In conjunction with the presentations and discussions with our Engineering Seminar series, the students in Benedictine’s Engineering Club are able to participate in hands-on lab-type challenges.

See the information below regarding each of the activities. These activities are being supervised by retired engineer Mrs. Schiffer, mother of current sophomore, Andrew Schiffer.  Mrs. Schiffer brings many years of experience to the classroom, having been involved in multiple corporations and projects including a stint on the Ford Racing team!

2016-17 Engineering Challenges

Rubber Ball Shoot

The Engineering Club Challenge for October 2016 was to construct a device that would shoot a rubber ball 10 feet and hit a target. The device had to be mounted to a “12” X 12” cardboard Launch pad.

Fourteen teams of four worked on the challenge given only the following material:

  • 1 – Launch Pad (A cardboard board approximately 12″ x 12″)
  • 4 – Rubber Bands
  • 4 – Straws
  • 6 – Thumb Tacks
  • 1 – 1″ Hard Rubber Ball
  • 4 – Paper Clips
  • 2 – Wood Sticks
  • 1 – Dixie Cup
  • Masking Tape (6 inches)
  • Kite String (12 inches)

Scissors and rulers were also available for the construction.  All the teams discussed various ideas, some sketched up designs and some just started to build a device. Many teams tested and refined their ideas.  Three teams successfully launched their rubber ball in excess of the 10 feet and were awarded prizes.

2015-16 Engineering Challenges

Clothes Pin Shuttle

Objective – Find a way to transport the clothes pin the greatest distance possible along the suspended fishing line. (Aim for at least 15 feet).

Given that the clothes pin must travel the distance in a single continuous movement, the clothes pin must be powered by only the materials provided to the students in a paper bag, and that the students may not move the fishing line, 3 teams (of 3-4 students) were successful among over 60 total participating students in meeting the requirements. The winners were awarded a prize for their successful completion of the activity.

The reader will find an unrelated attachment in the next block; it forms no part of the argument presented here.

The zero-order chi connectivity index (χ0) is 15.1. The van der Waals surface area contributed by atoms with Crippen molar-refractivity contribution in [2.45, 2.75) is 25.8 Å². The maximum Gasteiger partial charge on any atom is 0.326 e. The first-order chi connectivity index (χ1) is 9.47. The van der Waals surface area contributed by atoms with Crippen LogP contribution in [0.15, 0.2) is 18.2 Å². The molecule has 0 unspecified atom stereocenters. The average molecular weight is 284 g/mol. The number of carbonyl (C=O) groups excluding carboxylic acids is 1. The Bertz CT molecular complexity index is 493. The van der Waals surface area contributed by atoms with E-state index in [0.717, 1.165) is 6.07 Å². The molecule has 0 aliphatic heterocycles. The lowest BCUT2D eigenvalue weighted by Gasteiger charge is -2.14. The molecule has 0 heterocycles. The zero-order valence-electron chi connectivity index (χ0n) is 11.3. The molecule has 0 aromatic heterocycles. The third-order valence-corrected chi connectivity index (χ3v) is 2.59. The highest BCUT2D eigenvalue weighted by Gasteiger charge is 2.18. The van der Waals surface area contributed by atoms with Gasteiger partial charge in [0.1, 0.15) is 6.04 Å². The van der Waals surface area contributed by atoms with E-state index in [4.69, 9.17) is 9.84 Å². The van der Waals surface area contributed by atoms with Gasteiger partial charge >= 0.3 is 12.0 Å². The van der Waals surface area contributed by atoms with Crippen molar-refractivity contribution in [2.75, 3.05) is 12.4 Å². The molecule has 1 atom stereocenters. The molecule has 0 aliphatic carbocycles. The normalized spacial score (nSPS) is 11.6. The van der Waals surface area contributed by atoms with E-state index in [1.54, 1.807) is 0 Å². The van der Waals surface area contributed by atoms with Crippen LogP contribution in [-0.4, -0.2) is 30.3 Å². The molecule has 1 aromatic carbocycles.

Marshmallow Challenge

Objective – Build the tallest, free-standing structure with the supplied materials. These included 20 pieces of spaghetti, 1 meter of tape, 1 meter of string, and 1 marshmallow.

By the end of the competition teams were encouraged to use as much of the spaghetti, string, and tape as they desired, however the marshmallow (in its whole form) must be perched at the top of their tower. After 18 minutes of building, there were 3 teams which were awarded surprises!

The Fling Machine

Objective – Design and build a device to launch a cotton ball as far as possible using only the following materials: 2 cotton balls, a balloon, a rubber band, 2 paper clips, a piece of aluminum foil, 2 coffee stir sticks, 2 straws, 2 pipe cleaners, paper, pencil, and scissors.

The students were given 15 minutes to come up with a device/method, and all teams worked actively to come up with an efficient solution. The team that won launched the cotton ball over 45 feet! Within the 15 minutes, every team managed to create a device to launch their cotton ball. Some went forward, some backward, one was lost in the ceiling, some like a slingshot, others a bow and arrow, and even one was a baseball.

At the end of the meeting period time, one team refused to give up and managed to eventually create a device that would launch more than 45 feet. Unfortunately in the world of engineering and design, there will be constraints on time and materials, and these students showed clearly how given more time could eventually lead to a more optimal solution. That luxury however is rarely an option – engineers must work quickly and efficiently to find the optimal solution as quickly as possible.